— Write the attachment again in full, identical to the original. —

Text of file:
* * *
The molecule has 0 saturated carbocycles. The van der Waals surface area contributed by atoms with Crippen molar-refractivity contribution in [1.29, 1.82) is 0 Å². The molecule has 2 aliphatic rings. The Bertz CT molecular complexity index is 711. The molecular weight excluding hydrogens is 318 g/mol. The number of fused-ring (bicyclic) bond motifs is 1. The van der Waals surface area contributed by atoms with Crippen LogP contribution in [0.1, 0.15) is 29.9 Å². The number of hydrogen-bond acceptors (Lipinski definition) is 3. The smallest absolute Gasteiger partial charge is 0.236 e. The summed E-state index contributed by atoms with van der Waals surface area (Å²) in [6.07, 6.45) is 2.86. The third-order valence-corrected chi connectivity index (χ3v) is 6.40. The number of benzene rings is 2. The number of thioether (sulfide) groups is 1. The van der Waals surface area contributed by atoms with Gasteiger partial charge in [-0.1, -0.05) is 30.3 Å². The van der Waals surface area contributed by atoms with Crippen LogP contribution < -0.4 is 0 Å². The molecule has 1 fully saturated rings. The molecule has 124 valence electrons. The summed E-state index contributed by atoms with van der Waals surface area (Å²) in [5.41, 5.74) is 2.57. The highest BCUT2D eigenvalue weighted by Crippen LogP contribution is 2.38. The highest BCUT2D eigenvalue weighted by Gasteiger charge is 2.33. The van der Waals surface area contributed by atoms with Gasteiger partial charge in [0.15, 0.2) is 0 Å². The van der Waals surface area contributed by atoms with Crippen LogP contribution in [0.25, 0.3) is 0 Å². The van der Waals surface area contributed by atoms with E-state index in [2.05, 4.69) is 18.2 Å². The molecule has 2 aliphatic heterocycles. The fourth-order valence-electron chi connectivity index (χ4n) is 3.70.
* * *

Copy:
The molecule has 0 saturated carbocycles. The van der Waals surface area contributed by atoms with Crippen molar-refractivity contribution in [1.29, 1.82) is 0 Å². The molecule has 2 aliphatic rings. The Bertz CT molecular complexity index is 711. The molecular weight excluding hydrogens is 318 g/mol. The number of fused-ring (bicyclic) bond motifs is 1. The van der Waals surface area contributed by atoms with Crippen LogP contribution in [0.1, 0.15) is 29.9 Å². The number of hydrogen-bond acceptors (Lipinski definition) is 3. The smallest absolute Gasteiger partial charge is 0.236 e. The summed E-state index contributed by atoms with van der Waals surface area (Å²) in [6.07, 6.45) is 2.86. The third-order valence-corrected chi connectivity index (χ3v) is 6.40. The number of benzene rings is 2. The number of thioether (sulfide) groups is 1. The van der Waals surface area contributed by atoms with Gasteiger partial charge in [-0.1, -0.05) is 30.3 Å². The van der Waals surface area contributed by atoms with Crippen LogP contribution < -0.4 is 0 Å². The molecule has 1 fully saturated rings. The molecule has 124 valence electrons. The summed E-state index contributed by atoms with van der Waals surface area (Å²) in [5.41, 5.74) is 2.57. The highest BCUT2D eigenvalue weighted by Crippen LogP contribution is 2.38. The highest BCUT2D eigenvalue weighted by Gasteiger charge is 2.33. The van der Waals surface area contributed by atoms with Gasteiger partial charge in [0.15, 0.2) is 0 Å². The van der Waals surface area contributed by atoms with Crippen LogP contribution in [0.25, 0.3) is 0 Å². The van der Waals surface area contributed by atoms with E-state index in [2.05, 4.69) is 18.2 Å². The molecule has 2 aliphatic heterocycles. The fourth-order valence-electron chi connectivity index (χ4n) is 3.70.